The Proverbial Ladder: A Two-Minute Primer on Inequality
It’s getting hard to sleep at night with rising inequality, stagnant income trends, and mountains of college debt. But wait, maybe if we take a deeper look at the longitudinal data, there might be hope. Read this or count sheep – your choice.
First, the ladder analogy. Rising inequality means that the socio-economic ladder is now taller. Is it too tall? Maybe, if you think the lifestyles of the top 1 percent set a depressing example for the rest of us. Or perhaps more importantly, they don’t reinvest their accumulated wealth in economic growth as much as they should. However, the entire ladder has stretched upward, not just the top 1 percent rung. Inequality is, therefore, not just about the incomes and accumulated assets at the top versus the middle. It’s about how to climb the ladder from any starting point given a fair shot. We’ll return to that point in thirty seconds.
Second, stagnant incomes? Yes, 2013 median household income adjusted for inflation is 8 percent below where it was prior to the Great Recession (2007). And, in real terms it’s still below its 1999 level. However, the median is just a measure of the middle. It’s a rung on the ladder, not the middle rung half way up, but the rung above which half of households are higher and half are lower. Paint it red to keep this analogy going. By the way, the red rung (median income) is way below the middle rung.
Why has the ladder stretched upward and why has the red rung not moved? You guessed it – structural reasons: an accelerating, multi-faceted technological revolution revamps the structure of opportunity, globalization expands competition, and aging populations struggle to remain innovative and healthy. In short, the forces of change outnumber the forces of tradition.
Economists will say that the red rung will only go up with real economic growth based on higher productivity. True enough, but the operative question is: Who benefits from higher productivity? Answer: People who are closest to the higher productivity either as “individual contributors” (don’t you love that term?) or their managers, owners, and stockholders. It’s not so much about the ladder after all; that’s just measuring “structural” change at different points in time. People “on the ladder” are more fun to watch! (That requires longitudinal methods.)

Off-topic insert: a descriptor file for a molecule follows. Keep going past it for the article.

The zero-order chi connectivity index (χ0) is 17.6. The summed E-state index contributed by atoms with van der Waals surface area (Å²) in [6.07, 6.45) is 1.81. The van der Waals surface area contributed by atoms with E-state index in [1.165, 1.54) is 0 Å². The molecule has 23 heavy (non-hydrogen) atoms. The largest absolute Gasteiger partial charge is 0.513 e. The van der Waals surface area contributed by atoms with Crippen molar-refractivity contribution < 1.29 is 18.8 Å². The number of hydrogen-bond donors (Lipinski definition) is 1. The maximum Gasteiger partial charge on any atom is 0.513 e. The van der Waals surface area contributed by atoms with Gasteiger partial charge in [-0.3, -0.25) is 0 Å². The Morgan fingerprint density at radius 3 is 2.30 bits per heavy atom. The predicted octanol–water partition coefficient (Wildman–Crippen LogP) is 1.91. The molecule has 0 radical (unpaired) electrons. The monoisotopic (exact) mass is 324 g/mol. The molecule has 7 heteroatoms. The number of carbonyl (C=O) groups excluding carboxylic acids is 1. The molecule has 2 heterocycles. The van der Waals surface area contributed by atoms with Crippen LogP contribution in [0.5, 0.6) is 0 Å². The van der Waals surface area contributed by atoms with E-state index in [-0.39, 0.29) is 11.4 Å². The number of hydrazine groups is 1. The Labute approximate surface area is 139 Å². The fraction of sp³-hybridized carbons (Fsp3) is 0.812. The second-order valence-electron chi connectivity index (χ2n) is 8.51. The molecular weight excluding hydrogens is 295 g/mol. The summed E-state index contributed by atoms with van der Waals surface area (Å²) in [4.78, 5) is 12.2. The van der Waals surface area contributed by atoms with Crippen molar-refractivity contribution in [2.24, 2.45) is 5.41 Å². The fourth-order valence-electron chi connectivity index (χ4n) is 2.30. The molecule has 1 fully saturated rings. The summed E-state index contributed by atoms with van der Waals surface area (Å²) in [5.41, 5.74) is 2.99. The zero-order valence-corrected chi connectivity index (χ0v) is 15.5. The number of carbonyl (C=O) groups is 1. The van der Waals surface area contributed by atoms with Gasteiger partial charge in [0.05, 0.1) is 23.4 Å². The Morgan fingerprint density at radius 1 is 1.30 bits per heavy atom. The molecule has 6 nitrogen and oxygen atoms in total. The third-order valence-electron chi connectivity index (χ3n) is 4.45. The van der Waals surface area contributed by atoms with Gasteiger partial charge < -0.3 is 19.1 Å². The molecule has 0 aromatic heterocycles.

Mobility studies that follow people over time (longitudinal methods), like the Census Bureau’s SIPP program and the University of Michigan’s Panel Study of Income Dynamics, can tell us if it’s easier or harder to climb the ladder. Answer: Not much change to intergenerational mobility in the U.S. over decades, and the jury is still out as to whether there’s more mobility in countries with less inequality. Still, national mobility levels are pretty abstract, not boring, just abstract.
Here on earth, anyone can climb the socio-economic ladder if they understand that getting an education, being more productive, and adding value to whatever it is they do makes a difference. Middle class parents, by definition, should be able to communicate this message to their children. To the extent that they cannot, there is a problem in the middle class. The larger problem, however, resides “under” the middle class on the ladder.
Fully 70 percent of children raised in low income environments are unlikely to make it to the middle class. The higher up you go on the socio-economic ladder the better the odds of taking the next step. People know from personal experience that opportunities and incomes go up and down over the course of a lifetime. The drivers of upward mobility from the bottom are well known: safe communities, strong families, and access to effective education. Lower inequality? Don’t hold your breath. Focus on local and personal solutions to promote movement up the socio-economic ladder.